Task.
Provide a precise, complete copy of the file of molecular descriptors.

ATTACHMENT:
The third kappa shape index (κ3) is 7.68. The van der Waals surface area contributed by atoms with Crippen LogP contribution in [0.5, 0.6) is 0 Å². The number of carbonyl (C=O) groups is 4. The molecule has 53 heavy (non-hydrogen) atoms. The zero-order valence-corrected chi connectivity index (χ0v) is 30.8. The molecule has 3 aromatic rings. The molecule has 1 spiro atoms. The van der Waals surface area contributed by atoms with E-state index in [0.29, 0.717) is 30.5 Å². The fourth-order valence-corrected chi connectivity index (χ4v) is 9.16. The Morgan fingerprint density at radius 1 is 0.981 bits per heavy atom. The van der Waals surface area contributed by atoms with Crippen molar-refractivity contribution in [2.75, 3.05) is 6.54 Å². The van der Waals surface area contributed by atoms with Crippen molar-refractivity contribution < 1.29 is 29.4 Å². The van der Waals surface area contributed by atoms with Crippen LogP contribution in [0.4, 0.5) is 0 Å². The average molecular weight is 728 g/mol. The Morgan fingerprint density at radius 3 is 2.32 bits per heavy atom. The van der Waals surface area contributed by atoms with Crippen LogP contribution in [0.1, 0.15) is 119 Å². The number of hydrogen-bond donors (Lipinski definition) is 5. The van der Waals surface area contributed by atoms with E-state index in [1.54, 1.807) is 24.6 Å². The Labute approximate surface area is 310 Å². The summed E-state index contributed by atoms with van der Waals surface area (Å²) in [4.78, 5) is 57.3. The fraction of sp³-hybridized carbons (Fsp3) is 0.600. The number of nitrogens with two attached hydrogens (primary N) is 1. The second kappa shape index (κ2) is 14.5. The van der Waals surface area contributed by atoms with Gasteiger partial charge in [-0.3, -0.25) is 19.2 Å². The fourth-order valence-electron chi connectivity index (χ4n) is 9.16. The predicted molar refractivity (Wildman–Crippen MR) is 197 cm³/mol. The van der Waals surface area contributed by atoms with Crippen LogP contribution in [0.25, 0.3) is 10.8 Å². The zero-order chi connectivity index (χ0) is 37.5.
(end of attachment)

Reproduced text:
The third kappa shape index (κ3) is 7.68. The van der Waals surface area contributed by atoms with Crippen LogP contribution in [0.5, 0.6) is 0 Å². The number of carbonyl (C=O) groups is 4. The molecule has 53 heavy (non-hydrogen) atoms. The zero-order valence-corrected chi connectivity index (χ0v) is 30.8. The molecule has 3 aromatic rings. The molecule has 1 spiro atoms. The van der Waals surface area contributed by atoms with E-state index in [0.29, 0.717) is 30.5 Å². The fourth-order valence-corrected chi connectivity index (χ4v) is 9.16. The Morgan fingerprint density at radius 1 is 0.981 bits per heavy atom. The van der Waals surface area contributed by atoms with Crippen molar-refractivity contribution in [2.75, 3.05) is 6.54 Å². The van der Waals surface area contributed by atoms with Crippen molar-refractivity contribution < 1.29 is 29.4 Å². The van der Waals surface area contributed by atoms with Crippen LogP contribution in [0.4, 0.5) is 0 Å². The average molecular weight is 728 g/mol. The Morgan fingerprint density at radius 3 is 2.32 bits per heavy atom. The van der Waals surface area contributed by atoms with Crippen LogP contribution in [0.1, 0.15) is 119 Å². The number of hydrogen-bond donors (Lipinski definition) is 5. The van der Waals surface area contributed by atoms with E-state index in [1.54, 1.807) is 24.6 Å². The Labute approximate surface area is 310 Å². The summed E-state index contributed by atoms with van der Waals surface area (Å²) in [4.78, 5) is 57.3. The fraction of sp³-hybridized carbons (Fsp3) is 0.600. The number of nitrogens with two attached hydrogens (primary N) is 1. The second kappa shape index (κ2) is 14.5. The van der Waals surface area contributed by atoms with Gasteiger partial charge in [-0.3, -0.25) is 19.2 Å². The fourth-order valence-electron chi connectivity index (χ4n) is 9.16. The predicted molar refractivity (Wildman–Crippen MR) is 197 cm³/mol. The van der Waals surface area contributed by atoms with Crippen LogP contribution in [0.25, 0.3) is 10.8 Å². The zero-order chi connectivity index (χ0) is 37.5.